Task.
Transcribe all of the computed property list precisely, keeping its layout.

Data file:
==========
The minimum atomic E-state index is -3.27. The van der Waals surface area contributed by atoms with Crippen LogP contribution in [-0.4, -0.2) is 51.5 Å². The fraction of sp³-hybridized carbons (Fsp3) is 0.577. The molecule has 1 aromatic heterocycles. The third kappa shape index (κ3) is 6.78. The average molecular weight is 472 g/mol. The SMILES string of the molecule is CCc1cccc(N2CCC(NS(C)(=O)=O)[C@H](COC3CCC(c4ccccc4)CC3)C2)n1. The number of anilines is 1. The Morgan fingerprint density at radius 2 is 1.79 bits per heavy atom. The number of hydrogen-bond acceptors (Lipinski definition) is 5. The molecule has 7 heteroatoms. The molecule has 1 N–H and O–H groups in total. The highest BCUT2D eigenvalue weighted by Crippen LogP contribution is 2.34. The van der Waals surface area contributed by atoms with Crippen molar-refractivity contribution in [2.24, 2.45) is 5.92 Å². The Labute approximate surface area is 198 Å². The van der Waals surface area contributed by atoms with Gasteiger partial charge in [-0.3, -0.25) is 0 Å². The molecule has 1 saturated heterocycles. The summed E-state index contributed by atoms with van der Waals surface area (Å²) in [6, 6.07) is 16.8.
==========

The minimum atomic E-state index is -3.27. The van der Waals surface area contributed by atoms with Crippen LogP contribution in [-0.4, -0.2) is 51.5 Å². The fraction of sp³-hybridized carbons (Fsp3) is 0.577. The molecule has 1 aromatic heterocycles. The third kappa shape index (κ3) is 6.78. The average molecular weight is 472 g/mol. The SMILES string of the molecule is CCc1cccc(N2CCC(NS(C)(=O)=O)[C@H](COC3CCC(c4ccccc4)CC3)C2)n1. The number of anilines is 1. The Morgan fingerprint density at radius 2 is 1.79 bits per heavy atom. The number of hydrogen-bond acceptors (Lipinski definition) is 5. The molecule has 7 heteroatoms. The molecule has 1 N–H and O–H groups in total. The highest BCUT2D eigenvalue weighted by Crippen LogP contribution is 2.34. The van der Waals surface area contributed by atoms with Crippen molar-refractivity contribution in [2.24, 2.45) is 5.92 Å². The Labute approximate surface area is 198 Å². The van der Waals surface area contributed by atoms with Gasteiger partial charge in [-0.3, -0.25) is 0 Å². The molecule has 1 saturated heterocycles. The summed E-state index contributed by atoms with van der Waals surface area (Å²) in [6, 6.07) is 16.8.